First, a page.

Born in Charlotte, North Carolina, on November 7, 1918, and reared on a dairy farm in a strict Calvinist household, Graham had occasion to hear numerous itinerant revivalists. Some of them stayed in his home and sowed the first seeds of interest in a preaching career. Graham attended Bob Jones College briefly, Florida Bible Institute (where he began preaching and changed his denominational affiliation from Associate Reformed Presbyterian to Southern Baptist), and Wheaton College (where he met and married Ruth Bell, the daughter of a medical missionary, and undertook his first and only stint as a local pastor). He became the field representative for Youth for Christ International in 1945, and by the fall of 1948 he and his new music director, Cliff Barrows, were devoting most of their time and energy to Graham's revival campaigns.
After the success of Los Angeles, Graham opened the year 1950 with a little-heralded campaign in Boston. Despite his newfound fame, the leaders of the Evangelistic Association of New England felt the machine-gun pace and theatrical style of his preaching might be too intense for a Boston audience and decided to sponsor only one service, on New Year's Eve. Harold John Ockenga had once refused a request by YFC to have Graham hold a rally in 1947, primarily because at that point he knew nothing about Graham and was disinclined to throw his prestige behind an untested southern Bible school preacher with a penchant for loud suits and hand-painted ties. Now he agreed to let him preach for 10 days at Park Street Church.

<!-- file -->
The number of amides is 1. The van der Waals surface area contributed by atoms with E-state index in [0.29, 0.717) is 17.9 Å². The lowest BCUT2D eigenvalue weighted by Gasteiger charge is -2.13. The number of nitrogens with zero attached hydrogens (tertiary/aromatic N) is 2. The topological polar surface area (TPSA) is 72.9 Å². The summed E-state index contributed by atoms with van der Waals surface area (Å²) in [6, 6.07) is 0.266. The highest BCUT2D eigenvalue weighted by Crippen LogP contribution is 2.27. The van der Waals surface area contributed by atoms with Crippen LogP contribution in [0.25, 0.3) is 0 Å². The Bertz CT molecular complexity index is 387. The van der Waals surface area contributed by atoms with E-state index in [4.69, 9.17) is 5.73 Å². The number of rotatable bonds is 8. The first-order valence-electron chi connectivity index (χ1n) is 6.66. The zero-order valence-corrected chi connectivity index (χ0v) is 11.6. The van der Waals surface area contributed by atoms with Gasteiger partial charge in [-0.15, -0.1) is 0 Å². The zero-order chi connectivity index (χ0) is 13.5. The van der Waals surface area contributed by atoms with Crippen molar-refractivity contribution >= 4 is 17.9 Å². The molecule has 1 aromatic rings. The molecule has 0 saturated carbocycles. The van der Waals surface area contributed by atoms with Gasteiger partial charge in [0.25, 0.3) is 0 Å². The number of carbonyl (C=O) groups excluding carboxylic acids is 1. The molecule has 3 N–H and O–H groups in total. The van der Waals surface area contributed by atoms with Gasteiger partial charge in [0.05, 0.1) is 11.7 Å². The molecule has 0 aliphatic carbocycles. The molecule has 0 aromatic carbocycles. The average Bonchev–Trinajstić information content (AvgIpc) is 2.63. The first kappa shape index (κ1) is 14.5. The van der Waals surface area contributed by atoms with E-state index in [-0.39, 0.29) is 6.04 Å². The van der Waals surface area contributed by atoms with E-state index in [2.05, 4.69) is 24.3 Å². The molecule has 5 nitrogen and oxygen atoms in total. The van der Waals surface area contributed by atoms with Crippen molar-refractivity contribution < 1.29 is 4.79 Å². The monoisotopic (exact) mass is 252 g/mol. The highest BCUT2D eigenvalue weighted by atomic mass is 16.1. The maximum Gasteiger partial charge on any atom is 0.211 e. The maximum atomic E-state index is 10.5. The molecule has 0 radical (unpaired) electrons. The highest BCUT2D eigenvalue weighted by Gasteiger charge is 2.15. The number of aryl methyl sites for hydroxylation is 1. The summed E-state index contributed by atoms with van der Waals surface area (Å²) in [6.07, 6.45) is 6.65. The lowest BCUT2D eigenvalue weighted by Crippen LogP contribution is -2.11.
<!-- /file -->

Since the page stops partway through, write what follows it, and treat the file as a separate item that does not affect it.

To the surprise of all, the New Year's Eve service drew 6,000 people. An impromptu service the next afternoon filled the building again, and the scheduled service that evening packed every available space at Park Street and left more than 2,000 people frustrated because they could not get in. This response both exhilarated and terrified Graham, moving him to call Ockenga and prominent layman Allan Emery Jr. into a room and ask them to pray “that the Lord will keep reminding me of the fact that this is all of grace and to Him is all the glory, because I realize if I take the smallest credit for anything that has happened so far, that my lips will turn to clay.” The announced run of 10 days stretched to 18, and swelling crowds necessitated moves to larger venues, winding up in Boston Garden with a climactic service that drew more than 25,000, of whom 10,000 were turned away.
Against strong urging and his own instincts, Graham left Boston to keep commitments elsewhere, most notably in South Carolina, where he forged friendships with then-governor Strom Thurmond and Time-Life publisher Henry Luce. He then returned to New England for a 16-city tour of the region, once again to extravagant press coverage.
“Almost a half century later,” Graham wrote in his autobiography, “it is impossible to re-create the nonstop activity and excitement that engulfed us during those months following our meetings in Los Angeles and Boston. At times I felt almost as if we were standing in the path of a roaring avalanche or a strong riptide, and all we could do was hold on and trust God to help us.”